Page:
both contracting parties must intend that a third party beneficiary contract be created. Furthermore, the test of intent is an objective one; the key is not whether the contracting parties had an altruistic motive or desire to benefit the third party, but rather, "whether performance under the contract would necessarily and directly benefit" that party. The contracting parties' intent is determined by construing the terms of the contract as a whole, in light of the circumstances under which it is made. Where, as here, there are no disputed material facts, the contract will be construed by the court as a matter of law.

(Footnotes omitted.)

In this case, the material facts are basically undisputed, thus permitting this court to construe the terms of the insurance contract as a matter of law. The business interruption policy at issue names Stevenson Co-Ply as the insured, and makes no mention of employees, nonshareholder or otherwise, anywhere in the contract. Thus, under the objective test of intent referred to in Postlewait, the insurance contract cannot be construed to support the proposition that performance under the contract, i.e., payment of insurance proceeds, would necessarily and directly benefit the nonshareholder employees. On the contrary, in the event of a business interruption, the only party that would be so benefited is Stevenson Co-Ply, the named insured.

Circumstances surrounding the making of the contract clearly reveal that Stevenson Co-Ply's only intent in obtaining coverage was to protect worker-owners, many of whom were financing their shares in the company. The *631 nonshareholder employees, however, contend that the formula by which the insurer's obligation was to be calculated reveals an intent to assume a direct obligation to or confer a benefit upon nonshareholder employees. The formula provides that ordinary payroll coverage is to be based upon the company's "actual ordinary payroll", which necessarily includes the payroll for nonshareholder employees. Thus, according to these employees, Stevenson Co-Ply intended for them to benefit directly from insurance payments received from the insurer.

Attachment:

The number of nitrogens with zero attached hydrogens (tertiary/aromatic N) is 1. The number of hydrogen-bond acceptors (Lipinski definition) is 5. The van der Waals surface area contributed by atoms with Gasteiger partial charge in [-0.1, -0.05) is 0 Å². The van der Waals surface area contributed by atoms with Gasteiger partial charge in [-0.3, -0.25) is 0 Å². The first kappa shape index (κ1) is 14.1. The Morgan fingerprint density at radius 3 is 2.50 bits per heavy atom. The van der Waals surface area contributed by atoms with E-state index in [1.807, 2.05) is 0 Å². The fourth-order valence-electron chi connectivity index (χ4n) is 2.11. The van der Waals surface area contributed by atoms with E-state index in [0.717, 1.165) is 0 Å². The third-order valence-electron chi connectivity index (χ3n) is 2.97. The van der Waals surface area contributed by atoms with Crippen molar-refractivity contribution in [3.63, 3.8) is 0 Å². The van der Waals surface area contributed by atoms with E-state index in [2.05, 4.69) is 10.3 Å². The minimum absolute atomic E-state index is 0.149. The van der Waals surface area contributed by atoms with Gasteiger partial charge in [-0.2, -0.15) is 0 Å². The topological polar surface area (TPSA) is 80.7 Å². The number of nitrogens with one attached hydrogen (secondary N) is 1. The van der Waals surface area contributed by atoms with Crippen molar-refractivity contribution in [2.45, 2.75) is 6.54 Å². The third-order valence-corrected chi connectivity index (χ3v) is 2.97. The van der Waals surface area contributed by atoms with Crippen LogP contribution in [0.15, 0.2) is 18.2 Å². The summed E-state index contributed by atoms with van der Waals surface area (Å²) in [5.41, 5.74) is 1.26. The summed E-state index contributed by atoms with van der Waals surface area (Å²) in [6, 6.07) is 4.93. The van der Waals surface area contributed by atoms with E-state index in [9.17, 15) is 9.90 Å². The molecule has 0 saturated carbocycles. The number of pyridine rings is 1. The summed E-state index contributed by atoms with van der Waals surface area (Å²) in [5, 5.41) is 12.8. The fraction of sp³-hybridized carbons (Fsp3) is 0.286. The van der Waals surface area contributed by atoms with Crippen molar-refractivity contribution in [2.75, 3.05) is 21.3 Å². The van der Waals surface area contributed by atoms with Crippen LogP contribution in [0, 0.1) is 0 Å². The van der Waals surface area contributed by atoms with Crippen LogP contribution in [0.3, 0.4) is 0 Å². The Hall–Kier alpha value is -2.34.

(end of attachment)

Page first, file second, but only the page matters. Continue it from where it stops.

This position is untenable. The purpose of payroll coverage is to permit a company to pay its employees despite a catastrophe forcing a shutdown. From the insurer's standpoint, it needs an objective formula to determine the extent of its obligation in the event of such an occurrence. The best and perhaps only way to make this determination is to demand documentation of a company's actual ordinary payroll.

In this case, however, once that determination was made, the insurer clearly had no interest in making the further determination of to whom insurance proceeds would be paid. In fact, the insurance contract explicitly contemplated the possibility that Stevenson Co-Ply could pay some employees and not others in order to extend the 90-day period of coverage. In short, inclusion of nonshareholder employees' pay figures in the pertinent formula reveals no intent on the part of the insured or the insurer to assume a direct obligation to or confer a benefit upon the nonshareholder employees. Accordingly, the nonshareholder employees cannot be considered third party beneficiaries of the business interruption policy.

Such a result comports with this court's decision in Postlewait, in which the court held that a third party not named as an insured or as a loss payee in the policy is not a third party beneficiary of an insurance contract, even if in possession of a certificate of insurance. Postlewait, at 99. Applying this principle to this case, the nonshareholder employees cannot be deemed third party beneficiaries *632 because they were not named as insureds or loss payees within the policy itself. Simply because an insurance policy contains a formula for computation of benefits which makes indirect reference to a third party does not make the third party a beneficiary of the policy.

We reverse the trial court's judgment in favor of the nonshareholder employees.